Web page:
The factors discussed in this case are always used in divorce and custody disputes. Be sure to contact a local Knoxville divorce attorney to see how these factors might affect your family.


New Tennessee Law Requires Courts to Look at Parents' History of Following Court Orders

T.C.A. 36-6-106 provides Tennessee courts with the framework for determining child custody and co-parenting schedules for married and unmarried parents.

Formerly, subsection 10 read as follows: "Each parent's or caregiver's past and potential for future performance of parenting responsibilities, including the willingness and ability of each of the parents and caregivers to facilitate and encourage a close and continuing parent-child relationship between the child and both of the child's parents, consistent with the best interest of the child."

A new bill that went into effect on July 1 of this year adds to that language, requiring courts to look at each parent's likelihood of following court orders and the history of either party denying co-parenting to the other in violation of any court order. You can read the new bill here.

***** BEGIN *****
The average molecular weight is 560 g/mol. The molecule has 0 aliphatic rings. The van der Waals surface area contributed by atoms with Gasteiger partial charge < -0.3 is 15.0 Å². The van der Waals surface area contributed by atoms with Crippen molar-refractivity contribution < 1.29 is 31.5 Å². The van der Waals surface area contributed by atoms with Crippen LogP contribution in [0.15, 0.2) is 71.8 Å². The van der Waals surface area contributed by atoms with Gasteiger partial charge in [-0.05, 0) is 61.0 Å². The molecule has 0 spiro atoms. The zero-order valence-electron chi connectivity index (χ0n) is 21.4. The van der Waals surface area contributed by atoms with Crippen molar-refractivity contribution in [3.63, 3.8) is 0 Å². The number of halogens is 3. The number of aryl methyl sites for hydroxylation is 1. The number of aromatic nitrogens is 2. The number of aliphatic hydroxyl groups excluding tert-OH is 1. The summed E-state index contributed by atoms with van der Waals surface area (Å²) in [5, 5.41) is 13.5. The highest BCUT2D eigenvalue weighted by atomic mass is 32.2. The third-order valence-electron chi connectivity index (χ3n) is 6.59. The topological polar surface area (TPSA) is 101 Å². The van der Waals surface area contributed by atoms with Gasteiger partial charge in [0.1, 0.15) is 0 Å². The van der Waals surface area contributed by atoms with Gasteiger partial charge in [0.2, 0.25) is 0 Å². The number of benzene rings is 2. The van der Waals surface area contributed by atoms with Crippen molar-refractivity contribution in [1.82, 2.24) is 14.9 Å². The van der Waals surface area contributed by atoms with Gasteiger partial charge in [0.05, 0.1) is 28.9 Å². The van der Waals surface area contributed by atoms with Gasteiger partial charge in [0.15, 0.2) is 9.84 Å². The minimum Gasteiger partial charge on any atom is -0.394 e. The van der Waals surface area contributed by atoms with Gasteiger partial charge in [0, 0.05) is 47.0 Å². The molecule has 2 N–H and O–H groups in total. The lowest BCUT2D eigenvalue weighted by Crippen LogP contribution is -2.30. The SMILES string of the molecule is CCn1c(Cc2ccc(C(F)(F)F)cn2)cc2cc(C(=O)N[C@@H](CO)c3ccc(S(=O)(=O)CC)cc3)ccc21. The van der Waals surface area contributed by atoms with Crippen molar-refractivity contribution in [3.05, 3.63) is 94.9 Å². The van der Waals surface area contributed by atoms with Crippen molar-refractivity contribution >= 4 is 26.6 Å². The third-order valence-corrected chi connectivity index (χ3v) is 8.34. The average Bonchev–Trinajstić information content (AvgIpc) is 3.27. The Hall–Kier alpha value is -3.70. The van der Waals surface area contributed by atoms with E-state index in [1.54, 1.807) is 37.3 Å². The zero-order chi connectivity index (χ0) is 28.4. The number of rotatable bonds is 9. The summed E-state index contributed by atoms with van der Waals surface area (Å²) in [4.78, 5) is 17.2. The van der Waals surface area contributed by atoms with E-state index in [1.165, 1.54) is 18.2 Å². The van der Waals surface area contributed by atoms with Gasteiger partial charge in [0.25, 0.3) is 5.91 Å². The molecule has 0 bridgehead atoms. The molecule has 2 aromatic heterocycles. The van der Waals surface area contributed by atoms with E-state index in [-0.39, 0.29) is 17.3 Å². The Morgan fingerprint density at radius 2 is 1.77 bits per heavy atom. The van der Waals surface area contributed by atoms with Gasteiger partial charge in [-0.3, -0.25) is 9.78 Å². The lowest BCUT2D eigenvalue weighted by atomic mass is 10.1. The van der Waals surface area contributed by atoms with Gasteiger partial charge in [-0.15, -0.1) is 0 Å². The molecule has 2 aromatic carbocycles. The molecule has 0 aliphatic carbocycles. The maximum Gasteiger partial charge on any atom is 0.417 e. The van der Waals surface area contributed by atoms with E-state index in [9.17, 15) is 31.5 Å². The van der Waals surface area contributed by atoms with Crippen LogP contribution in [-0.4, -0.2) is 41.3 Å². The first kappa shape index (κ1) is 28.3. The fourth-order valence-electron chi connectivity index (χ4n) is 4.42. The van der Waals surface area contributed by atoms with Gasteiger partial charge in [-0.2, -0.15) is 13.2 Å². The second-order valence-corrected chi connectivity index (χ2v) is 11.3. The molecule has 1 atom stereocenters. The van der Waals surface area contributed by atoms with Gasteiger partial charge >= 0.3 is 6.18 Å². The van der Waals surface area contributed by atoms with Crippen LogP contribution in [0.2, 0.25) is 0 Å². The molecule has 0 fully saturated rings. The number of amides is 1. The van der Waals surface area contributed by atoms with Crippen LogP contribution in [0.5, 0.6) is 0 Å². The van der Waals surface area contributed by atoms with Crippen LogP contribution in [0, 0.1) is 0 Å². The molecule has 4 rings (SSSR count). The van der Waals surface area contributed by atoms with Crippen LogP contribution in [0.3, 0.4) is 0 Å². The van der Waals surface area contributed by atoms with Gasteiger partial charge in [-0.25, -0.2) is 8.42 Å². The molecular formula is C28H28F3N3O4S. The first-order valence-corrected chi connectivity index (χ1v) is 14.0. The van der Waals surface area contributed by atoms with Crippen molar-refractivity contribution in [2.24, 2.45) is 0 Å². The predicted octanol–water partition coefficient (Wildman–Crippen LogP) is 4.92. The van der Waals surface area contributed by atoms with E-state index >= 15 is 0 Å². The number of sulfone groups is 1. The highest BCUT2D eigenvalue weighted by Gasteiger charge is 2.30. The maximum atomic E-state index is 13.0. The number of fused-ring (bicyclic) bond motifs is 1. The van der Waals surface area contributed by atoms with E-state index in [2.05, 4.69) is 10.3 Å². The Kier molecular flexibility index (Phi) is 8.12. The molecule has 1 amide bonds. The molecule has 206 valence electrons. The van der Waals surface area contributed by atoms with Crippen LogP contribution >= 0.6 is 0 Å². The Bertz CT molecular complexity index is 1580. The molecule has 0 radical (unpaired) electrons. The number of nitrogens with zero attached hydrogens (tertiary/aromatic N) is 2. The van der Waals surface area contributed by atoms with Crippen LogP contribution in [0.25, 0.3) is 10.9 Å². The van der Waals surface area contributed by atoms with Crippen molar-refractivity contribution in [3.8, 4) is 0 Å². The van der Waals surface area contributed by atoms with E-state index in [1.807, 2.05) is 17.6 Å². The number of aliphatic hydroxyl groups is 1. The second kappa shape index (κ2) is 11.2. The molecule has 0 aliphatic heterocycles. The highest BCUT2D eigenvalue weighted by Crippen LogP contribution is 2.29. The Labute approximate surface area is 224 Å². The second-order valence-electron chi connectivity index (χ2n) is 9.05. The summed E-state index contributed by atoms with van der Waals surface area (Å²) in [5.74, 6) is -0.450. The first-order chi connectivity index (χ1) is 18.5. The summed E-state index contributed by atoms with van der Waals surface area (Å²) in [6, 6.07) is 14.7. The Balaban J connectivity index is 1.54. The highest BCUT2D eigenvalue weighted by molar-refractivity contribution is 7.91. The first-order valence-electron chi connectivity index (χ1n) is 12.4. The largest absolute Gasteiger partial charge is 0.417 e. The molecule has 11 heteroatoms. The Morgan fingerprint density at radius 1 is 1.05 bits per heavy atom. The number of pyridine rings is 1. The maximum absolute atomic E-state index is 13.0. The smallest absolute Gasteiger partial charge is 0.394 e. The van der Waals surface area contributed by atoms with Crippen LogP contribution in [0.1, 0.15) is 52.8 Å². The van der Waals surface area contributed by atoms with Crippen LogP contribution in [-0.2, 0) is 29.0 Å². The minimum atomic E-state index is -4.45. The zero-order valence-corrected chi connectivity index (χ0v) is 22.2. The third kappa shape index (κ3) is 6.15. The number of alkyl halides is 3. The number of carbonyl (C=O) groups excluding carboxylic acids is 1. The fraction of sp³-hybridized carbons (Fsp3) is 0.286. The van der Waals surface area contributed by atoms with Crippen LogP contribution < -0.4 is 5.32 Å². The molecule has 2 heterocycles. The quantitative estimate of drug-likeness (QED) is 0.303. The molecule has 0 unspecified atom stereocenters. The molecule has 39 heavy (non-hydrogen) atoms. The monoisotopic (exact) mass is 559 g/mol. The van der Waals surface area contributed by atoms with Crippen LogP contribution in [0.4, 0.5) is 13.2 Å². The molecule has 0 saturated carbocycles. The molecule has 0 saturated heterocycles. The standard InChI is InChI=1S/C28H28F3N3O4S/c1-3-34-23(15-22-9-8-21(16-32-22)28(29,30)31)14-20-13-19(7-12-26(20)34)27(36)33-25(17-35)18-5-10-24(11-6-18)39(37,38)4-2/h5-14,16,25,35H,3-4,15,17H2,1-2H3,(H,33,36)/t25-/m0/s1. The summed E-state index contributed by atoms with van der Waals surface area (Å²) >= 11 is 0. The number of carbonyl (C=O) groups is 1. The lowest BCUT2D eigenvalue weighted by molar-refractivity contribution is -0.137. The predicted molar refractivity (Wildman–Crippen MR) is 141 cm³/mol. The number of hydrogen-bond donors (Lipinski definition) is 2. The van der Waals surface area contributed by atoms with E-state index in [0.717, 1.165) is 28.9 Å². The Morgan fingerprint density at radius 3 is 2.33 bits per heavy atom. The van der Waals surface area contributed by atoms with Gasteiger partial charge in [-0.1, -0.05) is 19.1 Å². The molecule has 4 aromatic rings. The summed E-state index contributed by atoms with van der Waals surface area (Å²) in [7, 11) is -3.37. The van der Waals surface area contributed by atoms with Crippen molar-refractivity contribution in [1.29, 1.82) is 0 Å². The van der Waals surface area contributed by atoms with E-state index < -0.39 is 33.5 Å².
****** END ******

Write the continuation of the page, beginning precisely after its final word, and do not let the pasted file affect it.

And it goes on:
Sarah C. Easter Awarded 2012 Client's Choice Badge by Avvo for Divorce

The McKellar Law Firm is happy to announce that Sarah C. Easter was chosen by Avvo to be recognized with a Client's Choice Badge for divorce. Click on the badge button below to view the full Avvo profile.



Tennessee Now Allows Parents to File Termination Petitions in Limited Circumstances

T.C.A. 36-1-113 governs termination of parental rights in Tennessee. Specifically, subsection (b) states who is able to file for termination. Previously, only prospective adoptive parents, including extended family members caring for a related child, licensed child-placing agencies with custody, the child's guardian ad litem, or DCS could file a petition pursuant to Title 36 or Title 37 to terminate parental or guardianship rights.

The new amendment to this subsection (b) now allows a parent to file for termination under certain circumstances, found in the new amended subsection (g)(11). T.C.A 36-1-113(g)(11) says that if a parent was found guilty in criminal court of aggravated rape, aggravated sexual battery, aggravated or especially aggravated sexual exploitation of a minor, incest, rape, or rape of a child, then the other parent may file to terminate the convicted parent's parental rights. In no other instances may one parent file to terminate another parent's rights. You can read the new bill here.